History Tour: The Golden Age of Piracy - Atlas Obscura Lists
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History Tour: The Golden Age of Piracy

The brief era of adventure and chaos still enthralls the imagination.

Taking to the high seas to plunder and pillage is about as old as seafaring itself. The first historical evidence of piracy dates back to 1400 B.C., beginning with the Lukkans, based in what is now Turkey, who made were a great annoyance to early Egyptian empires. Then there were the mysterious Sea People, who lurked the Agean Sea and the coast of Egypt conducting raids. A famous tale from antiquity relating to piracy is the capture of a young Julius Caesar by Cilican pirates. After a ransom was paid, the story goes, the future emperor raised a navy and exacted revenge upon his captors. From ninth-century Viking raiders to the European and Muslim pirates that operated the waters during the various Crusades, piracy’s history runs deep and wide. 

However, when most people think of pirates today, thanks to books and movies, they’re immersed in the Golden Age of Piracy. Between 1650 and 1726, as European colonies grew and international trade expanded across the globe, so did the opportunity to secure a lifetime of riches in one fell swoop. Infamous figures shrouded in legend, such as “Calico” Jack Rackham, early travel novelist William Dampier, Mary Reed, William Kidd (a standout who appears all over the place), Raïs Hamidou, and Blackbeard, rewrote the history books and left an indelible mark on culture in less than a century. Some were true outlaws on the high seas, while others were commissioned by their home nations to plunder rivals as privateers. Many were both, and for all their mystique, their victims saw them as little more than merciless bandits. Stories of their reign and exploits have continued to leave a mark on culture for centuries.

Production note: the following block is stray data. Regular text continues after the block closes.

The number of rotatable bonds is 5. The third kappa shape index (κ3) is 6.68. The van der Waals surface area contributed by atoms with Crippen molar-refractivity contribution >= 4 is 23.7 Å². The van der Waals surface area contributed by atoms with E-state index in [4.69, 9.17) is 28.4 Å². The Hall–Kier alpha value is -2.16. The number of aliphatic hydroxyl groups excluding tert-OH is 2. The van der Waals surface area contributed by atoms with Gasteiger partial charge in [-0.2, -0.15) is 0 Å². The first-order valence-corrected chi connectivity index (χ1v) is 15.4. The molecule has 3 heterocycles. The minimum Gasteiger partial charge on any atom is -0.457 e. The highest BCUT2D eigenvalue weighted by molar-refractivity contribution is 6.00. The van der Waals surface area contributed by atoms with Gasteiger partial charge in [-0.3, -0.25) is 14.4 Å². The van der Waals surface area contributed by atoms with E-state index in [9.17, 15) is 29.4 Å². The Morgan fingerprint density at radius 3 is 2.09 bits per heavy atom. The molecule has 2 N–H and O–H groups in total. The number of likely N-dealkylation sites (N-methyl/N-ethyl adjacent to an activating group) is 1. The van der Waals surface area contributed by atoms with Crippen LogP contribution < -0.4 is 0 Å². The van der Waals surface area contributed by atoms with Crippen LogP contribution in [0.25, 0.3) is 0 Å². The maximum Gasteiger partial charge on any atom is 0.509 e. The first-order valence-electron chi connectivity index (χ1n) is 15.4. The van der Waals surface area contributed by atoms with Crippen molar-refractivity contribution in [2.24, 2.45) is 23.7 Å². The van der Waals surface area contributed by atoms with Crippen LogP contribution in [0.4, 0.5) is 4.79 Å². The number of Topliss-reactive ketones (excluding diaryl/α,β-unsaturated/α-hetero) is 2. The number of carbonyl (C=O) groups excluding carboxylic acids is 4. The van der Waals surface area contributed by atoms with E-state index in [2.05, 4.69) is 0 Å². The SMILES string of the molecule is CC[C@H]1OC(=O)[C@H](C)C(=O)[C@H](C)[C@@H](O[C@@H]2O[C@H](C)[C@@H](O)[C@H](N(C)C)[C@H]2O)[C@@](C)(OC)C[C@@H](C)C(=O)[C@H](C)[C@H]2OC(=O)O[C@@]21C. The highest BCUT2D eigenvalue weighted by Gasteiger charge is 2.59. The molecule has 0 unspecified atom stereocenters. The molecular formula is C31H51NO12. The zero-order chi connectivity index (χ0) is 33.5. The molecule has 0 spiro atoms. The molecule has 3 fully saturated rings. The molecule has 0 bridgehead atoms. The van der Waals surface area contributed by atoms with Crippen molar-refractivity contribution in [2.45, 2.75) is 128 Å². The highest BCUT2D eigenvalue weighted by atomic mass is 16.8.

Throughout the Caribbean, Barbary Coast (how Europeans referred to the Atlantic coast of North Africa), coastal North America, the Indian Ocean, and beyond, these salty marauders lurked. Some met ghastly ends, relegating their tales of adventure and plundered riches to folklore and historical mysteries, many of which remain unsolved. A precious few retired. Here are 14 places across Atlas Obscura’s database of wondrous places that best reflect this age and influence, when lore was a currency unlike any other, and crafting a good legend meant a shot at immortality.